#clojure log - Jun 23 2013

The Joy of Clojure
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1:24 clizzin: navgeet: pretty sure friend doesn't actually handle oauth2 provider logic, it only provides a framework into which you can plug in different authentication/authorization logic

1:27 tomjack: has oauth2 changed in the last 10mo?

1:27 maybe clauth is OK? :)

1:27 clizzin: maybe it is!

1:27 i'll try it out, seeing as how there doesn't seem to be much else. the readme claims to have implemented everything but refresh tokens.

1:29 dyreshark: how can i turn a string into a list of unresolved symbols (i.e. (= '(foo bar baz) (??? "(foo bar baz)")))

1:31 tomjack: read-string or clojure.edn/read-string

1:31 if you trust or don't trust, respectively, the string

1:32 dyreshark: thanks!

1:41 ak5: hey guys, I am doing 4clojure and when doing this: (I figured it out, but I do NOT understand the syntax of the problem) http://www.4clojure.com/problem/71 aren't (= (count (sort (rest (reverse [2 5 4 1 3 6])))) and (-> [2 5 4 1 3 6] reverse rest sort count) the same?

1:43 tomjack: sounds like you understand it to me

1:43 ak5: tomjack: the page is broken then I guess

1:44 normally there would be 2 unit test "lights"

1:44 ?

1:44 tomjack: it's one big equality

1:44 ak5: oh

1:44 lol

1:44 tomjack: what you type goes in both blanks

1:44 ak5: haha ok I missed that

1:44 thanks sorry for wasting your time

1:44 tomjack: = can take multiple args

1:45 ak5: got it

1:45 tomjack: no need to apologize :)

1:46 ak5: tomjack: BTW, this all seems fairly academic, where do I start learning about clojure for the web?

1:47 dyreshark: ak5: if you can grab an ebook version of the joy of clojure, that was my first resource

1:47 it's a great read imo

1:48 ak5: dyreshark: cool, thanks

1:55 tomjack: Clojure Programming has two chapters about the web

1:57 I think I'd start here though https://github.com/ring-clojure/ring/wiki

2:07 ripplebit: guys is clojure better than racket?

2:08 Foxboron: I'd say nothing is "better"

2:08 krig_: racket is a better racket than clojure, but clojure is a better clojure than racket

2:08 Foxboron: different tools, different job.

2:10 dyreshark: https://www.google.com/search?q=racket+vs+clojure <

2:18 tomjack: anyone have good indentation in *nrepl*

2:18 (and more)

2:26 derek_c: in terms of style, when you want to declare a number of variables built on top of one another, what are you guys' take on nesting a bunch of `let` versus using `do` with a series of `def`?

2:28 tomjack: are you talking about inside a fn/defn?

2:29 derek_c: yeah

2:29 tomjack: don't use def inside a fn/defn

2:29 derek_c: tomjack: why not?

2:29 tomjack: it is for defining top-level variables

2:30 aka "vars"

2:30 let is not about vars

2:30 derek_c: let defines an immutable binding, right?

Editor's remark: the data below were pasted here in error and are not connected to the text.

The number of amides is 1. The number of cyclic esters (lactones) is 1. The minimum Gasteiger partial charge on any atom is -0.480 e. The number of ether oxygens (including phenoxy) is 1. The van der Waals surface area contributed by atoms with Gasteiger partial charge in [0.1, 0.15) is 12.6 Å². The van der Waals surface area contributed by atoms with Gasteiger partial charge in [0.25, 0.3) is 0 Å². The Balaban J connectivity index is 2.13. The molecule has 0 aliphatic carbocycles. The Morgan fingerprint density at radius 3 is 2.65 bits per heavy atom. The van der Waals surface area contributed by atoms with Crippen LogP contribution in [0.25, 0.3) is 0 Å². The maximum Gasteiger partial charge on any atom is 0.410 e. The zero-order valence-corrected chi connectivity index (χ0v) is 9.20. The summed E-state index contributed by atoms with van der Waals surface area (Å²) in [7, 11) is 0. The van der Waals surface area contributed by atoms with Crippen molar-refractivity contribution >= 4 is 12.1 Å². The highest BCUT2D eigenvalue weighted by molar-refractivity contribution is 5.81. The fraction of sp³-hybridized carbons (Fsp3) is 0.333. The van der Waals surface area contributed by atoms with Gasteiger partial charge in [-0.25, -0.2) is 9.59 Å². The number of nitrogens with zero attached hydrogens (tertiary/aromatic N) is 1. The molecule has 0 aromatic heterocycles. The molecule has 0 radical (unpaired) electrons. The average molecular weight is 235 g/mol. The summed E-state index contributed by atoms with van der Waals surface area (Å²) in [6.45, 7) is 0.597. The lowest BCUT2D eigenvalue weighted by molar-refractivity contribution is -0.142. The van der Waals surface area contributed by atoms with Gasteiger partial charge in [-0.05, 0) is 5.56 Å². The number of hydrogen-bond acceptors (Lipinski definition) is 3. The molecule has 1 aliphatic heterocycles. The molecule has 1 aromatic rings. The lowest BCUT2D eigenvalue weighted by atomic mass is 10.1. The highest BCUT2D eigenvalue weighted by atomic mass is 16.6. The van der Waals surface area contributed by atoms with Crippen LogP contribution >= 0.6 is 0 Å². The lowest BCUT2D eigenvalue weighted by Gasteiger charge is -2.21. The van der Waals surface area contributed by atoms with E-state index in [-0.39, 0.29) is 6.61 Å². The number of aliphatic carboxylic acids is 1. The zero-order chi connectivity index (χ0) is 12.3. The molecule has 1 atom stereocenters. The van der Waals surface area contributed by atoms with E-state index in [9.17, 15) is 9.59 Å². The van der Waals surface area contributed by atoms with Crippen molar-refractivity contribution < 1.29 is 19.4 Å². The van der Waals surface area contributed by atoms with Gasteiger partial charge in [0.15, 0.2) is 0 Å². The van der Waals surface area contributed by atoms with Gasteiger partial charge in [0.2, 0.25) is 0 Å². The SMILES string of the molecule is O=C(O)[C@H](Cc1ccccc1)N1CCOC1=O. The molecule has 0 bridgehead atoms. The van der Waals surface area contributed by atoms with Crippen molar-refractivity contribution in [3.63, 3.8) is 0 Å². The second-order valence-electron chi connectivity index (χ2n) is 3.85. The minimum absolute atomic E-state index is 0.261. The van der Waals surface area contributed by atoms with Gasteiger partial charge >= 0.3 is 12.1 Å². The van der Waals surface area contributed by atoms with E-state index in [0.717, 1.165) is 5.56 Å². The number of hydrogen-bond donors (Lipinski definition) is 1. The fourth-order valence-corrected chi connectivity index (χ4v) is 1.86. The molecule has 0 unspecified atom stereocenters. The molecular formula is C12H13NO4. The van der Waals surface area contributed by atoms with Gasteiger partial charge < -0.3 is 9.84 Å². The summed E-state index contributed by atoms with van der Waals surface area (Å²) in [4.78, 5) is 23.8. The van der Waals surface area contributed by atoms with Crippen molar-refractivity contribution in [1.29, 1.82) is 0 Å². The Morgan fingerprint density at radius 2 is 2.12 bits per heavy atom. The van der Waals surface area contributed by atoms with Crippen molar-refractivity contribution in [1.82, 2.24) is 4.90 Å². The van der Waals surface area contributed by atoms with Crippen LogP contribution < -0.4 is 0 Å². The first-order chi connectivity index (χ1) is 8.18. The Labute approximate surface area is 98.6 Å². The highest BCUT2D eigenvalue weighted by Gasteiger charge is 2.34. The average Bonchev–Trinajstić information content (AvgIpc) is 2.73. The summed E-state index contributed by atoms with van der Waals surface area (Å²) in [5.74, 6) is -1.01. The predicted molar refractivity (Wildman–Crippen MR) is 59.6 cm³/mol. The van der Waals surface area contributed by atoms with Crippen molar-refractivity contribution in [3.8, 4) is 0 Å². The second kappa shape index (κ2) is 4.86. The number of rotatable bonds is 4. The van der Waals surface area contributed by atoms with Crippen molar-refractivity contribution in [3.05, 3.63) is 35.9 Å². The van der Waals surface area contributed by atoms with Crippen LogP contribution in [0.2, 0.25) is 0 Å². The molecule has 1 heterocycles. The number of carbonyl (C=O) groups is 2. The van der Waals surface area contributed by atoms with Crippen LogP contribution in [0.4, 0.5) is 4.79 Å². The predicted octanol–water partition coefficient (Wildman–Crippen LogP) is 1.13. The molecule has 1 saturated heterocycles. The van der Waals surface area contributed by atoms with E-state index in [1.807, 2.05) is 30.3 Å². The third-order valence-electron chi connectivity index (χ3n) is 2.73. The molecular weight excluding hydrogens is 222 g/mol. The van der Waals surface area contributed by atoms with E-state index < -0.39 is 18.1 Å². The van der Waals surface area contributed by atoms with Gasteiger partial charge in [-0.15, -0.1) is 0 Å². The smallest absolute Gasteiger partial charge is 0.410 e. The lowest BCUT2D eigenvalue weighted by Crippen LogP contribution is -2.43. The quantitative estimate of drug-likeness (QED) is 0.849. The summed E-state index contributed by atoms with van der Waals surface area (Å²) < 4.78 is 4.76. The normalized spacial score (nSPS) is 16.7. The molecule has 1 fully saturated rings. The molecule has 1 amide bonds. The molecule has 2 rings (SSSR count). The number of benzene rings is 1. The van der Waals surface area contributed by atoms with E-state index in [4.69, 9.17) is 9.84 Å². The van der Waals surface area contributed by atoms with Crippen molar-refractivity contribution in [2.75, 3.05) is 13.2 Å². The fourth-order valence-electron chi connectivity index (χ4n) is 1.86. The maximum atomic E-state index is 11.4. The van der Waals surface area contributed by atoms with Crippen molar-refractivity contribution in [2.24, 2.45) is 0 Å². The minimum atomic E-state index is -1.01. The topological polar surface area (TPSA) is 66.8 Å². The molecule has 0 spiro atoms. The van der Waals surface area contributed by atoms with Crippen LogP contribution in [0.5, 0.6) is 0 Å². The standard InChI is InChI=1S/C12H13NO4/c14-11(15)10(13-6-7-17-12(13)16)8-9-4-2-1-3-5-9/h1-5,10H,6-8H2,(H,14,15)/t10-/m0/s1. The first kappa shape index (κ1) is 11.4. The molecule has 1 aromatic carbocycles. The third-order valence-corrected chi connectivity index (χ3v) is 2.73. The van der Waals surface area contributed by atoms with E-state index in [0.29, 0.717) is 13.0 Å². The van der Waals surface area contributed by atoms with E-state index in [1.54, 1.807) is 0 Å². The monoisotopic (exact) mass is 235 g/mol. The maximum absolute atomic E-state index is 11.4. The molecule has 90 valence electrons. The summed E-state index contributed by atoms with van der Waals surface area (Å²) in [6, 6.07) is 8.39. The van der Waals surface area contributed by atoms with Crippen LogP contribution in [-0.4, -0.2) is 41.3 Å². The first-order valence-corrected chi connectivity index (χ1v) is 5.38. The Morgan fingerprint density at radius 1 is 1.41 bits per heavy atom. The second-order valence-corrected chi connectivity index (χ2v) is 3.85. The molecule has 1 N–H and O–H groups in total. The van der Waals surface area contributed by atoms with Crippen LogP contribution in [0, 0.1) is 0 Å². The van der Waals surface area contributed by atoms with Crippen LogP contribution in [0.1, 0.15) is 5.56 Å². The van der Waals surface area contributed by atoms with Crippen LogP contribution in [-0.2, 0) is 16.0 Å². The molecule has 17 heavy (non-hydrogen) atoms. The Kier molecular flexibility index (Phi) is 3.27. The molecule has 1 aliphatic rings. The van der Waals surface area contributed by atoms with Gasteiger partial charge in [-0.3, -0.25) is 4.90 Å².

2:30 tomjack: right

2:31 derek_c: I just realize that in a let, you can refer to a binding in another binding

2:32 so you don't really have to nest let

2:32 (let [a 1 b (+ a 1)] b)

2:32 scottj: tomjack: briefly sampling nrepl.el fork network I didn't see any commits fixing indentation in *nrepl* fwiw

2:32 derek_c: tomjack: thanks!

2:32 scottj: I wish there were a way to search all commit messages of all forks of a repo

2:33 tomjack: ah, I didn't think to check the fork network, good idea, thanks

2:33 scottj: good project idea

2:33 "a way to search.."

2:33 scottj: tomjack: yeah, the other feature I want is a way to view them w/o hovering the mouse of tiny dots :)

2:33 tomjack: yeah god it's horrible

2:34 derek_c: so is it idiomatic to use vectors as tuples?

2:35 tomjack: yes

2:35 derek_c: is it more efficient to pattern match against vectors than other collection types?

2:37 tomjack: nrepl just told me "you're bound to be unhappy if you optimize everything -- Knuth" :)

2:38 the cost of destructuring rarely enters my consideration - but perhaps your load is different

2:38 derek_c: tomjack: yeah I guess you are right :P

2:38 SegFaultAX: scottj: You can.

2:39 scottj: But why do you want to?

2:40 scottj: SegFaultAX: which feature are you responding to, the searching or the viewing?

2:41 SegFaultAX: derek_c: When you say pattern match do you mean destructuring or core.match?

2:41 scottj: Searching.

2:41 scottj: SegFaultAX: I see a way to search code for all of github or a repo. I don't see how to search commit messages for all forks of a repo. Can you point me where to look?

2:41 derek_c: SegFaultAX: I meant destructuring

2:41 SegFaultAX: scottj: Oh for all forks.

2:42 scottj: I misread, sorry.

2:43 derek_c: that said, I just checked out core.match; looks pretty cool. reminds of of OCaml

2:43 *reminds me of

3:07 SegFaultAX: derek_c: To answer your previous question, yes destructuring vectors is quite fast.

3:18 tomjack: consider a function which takes a destination channel as an arg and puts messages asynchronously, returning a channel which indicates that it's done putting

3:19 is there no easy way for this function to indicate that it's done if the destination channel is closed?

3:20 i.e. the function will either be responsible for closing the dest itself, or its 'done' channel will potentially block forever

3:21 (or the dest will never be closed)

4:16 derek_c: I'm doing some Java interop and just ran into a problem: so I'm trying to do this: